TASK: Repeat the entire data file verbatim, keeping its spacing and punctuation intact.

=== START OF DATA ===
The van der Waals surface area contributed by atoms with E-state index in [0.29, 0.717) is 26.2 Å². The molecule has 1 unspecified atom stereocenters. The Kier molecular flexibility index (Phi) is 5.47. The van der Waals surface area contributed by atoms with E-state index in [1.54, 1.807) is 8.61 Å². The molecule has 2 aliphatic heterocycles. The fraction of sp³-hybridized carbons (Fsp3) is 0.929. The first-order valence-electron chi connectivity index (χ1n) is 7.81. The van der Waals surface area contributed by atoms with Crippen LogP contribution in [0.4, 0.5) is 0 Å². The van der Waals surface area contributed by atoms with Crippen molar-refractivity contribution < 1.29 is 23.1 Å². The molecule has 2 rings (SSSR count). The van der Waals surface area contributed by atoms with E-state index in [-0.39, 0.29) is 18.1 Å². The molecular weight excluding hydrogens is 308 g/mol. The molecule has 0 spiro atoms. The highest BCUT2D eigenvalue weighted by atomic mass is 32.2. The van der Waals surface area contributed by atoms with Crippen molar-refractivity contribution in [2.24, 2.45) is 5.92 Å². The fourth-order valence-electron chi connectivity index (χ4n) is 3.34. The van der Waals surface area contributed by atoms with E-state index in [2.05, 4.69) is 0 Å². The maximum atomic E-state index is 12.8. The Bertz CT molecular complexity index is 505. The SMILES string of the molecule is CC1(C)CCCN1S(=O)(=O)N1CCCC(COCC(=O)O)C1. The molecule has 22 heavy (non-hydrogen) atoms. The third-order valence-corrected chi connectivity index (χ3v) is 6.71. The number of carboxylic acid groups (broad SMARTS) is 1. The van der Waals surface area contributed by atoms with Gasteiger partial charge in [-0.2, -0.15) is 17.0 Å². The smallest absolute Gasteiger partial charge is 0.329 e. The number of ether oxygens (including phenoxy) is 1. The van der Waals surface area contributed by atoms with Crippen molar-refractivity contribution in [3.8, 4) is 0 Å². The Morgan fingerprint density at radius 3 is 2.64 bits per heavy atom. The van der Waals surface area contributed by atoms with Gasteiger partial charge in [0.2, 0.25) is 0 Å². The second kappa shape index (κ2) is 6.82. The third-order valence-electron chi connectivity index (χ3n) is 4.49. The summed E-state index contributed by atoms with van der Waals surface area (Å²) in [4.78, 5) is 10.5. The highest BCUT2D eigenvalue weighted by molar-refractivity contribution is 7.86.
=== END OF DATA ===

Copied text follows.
The van der Waals surface area contributed by atoms with E-state index in [0.29, 0.717) is 26.2 Å². The molecule has 1 unspecified atom stereocenters. The Kier molecular flexibility index (Phi) is 5.47. The van der Waals surface area contributed by atoms with E-state index in [1.54, 1.807) is 8.61 Å². The molecule has 2 aliphatic heterocycles. The fraction of sp³-hybridized carbons (Fsp3) is 0.929. The first-order valence-electron chi connectivity index (χ1n) is 7.81. The van der Waals surface area contributed by atoms with Crippen LogP contribution in [0.4, 0.5) is 0 Å². The van der Waals surface area contributed by atoms with Crippen molar-refractivity contribution < 1.29 is 23.1 Å². The molecule has 2 rings (SSSR count). The van der Waals surface area contributed by atoms with E-state index in [-0.39, 0.29) is 18.1 Å². The molecular weight excluding hydrogens is 308 g/mol. The molecule has 0 spiro atoms. The highest BCUT2D eigenvalue weighted by atomic mass is 32.2. The van der Waals surface area contributed by atoms with Crippen molar-refractivity contribution in [2.24, 2.45) is 5.92 Å². The fourth-order valence-electron chi connectivity index (χ4n) is 3.34. The van der Waals surface area contributed by atoms with E-state index in [2.05, 4.69) is 0 Å². The maximum atomic E-state index is 12.8. The Bertz CT molecular complexity index is 505. The SMILES string of the molecule is CC1(C)CCCN1S(=O)(=O)N1CCCC(COCC(=O)O)C1. The molecule has 22 heavy (non-hydrogen) atoms. The third-order valence-corrected chi connectivity index (χ3v) is 6.71. The number of carboxylic acid groups (broad SMARTS) is 1. The van der Waals surface area contributed by atoms with Gasteiger partial charge in [-0.2, -0.15) is 17.0 Å². The smallest absolute Gasteiger partial charge is 0.329 e. The number of ether oxygens (including phenoxy) is 1. The van der Waals surface area contributed by atoms with Crippen molar-refractivity contribution in [3.8, 4) is 0 Å². The Morgan fingerprint density at radius 3 is 2.64 bits per heavy atom. The van der Waals surface area contributed by atoms with Gasteiger partial charge in [0.2, 0.25) is 0 Å². The second kappa shape index (κ2) is 6.82. The third-order valence-electron chi connectivity index (χ3n) is 4.49. The summed E-state index contributed by atoms with van der Waals surface area (Å²) in [4.78, 5) is 10.5. The highest BCUT2D eigenvalue weighted by molar-refractivity contribution is 7.86.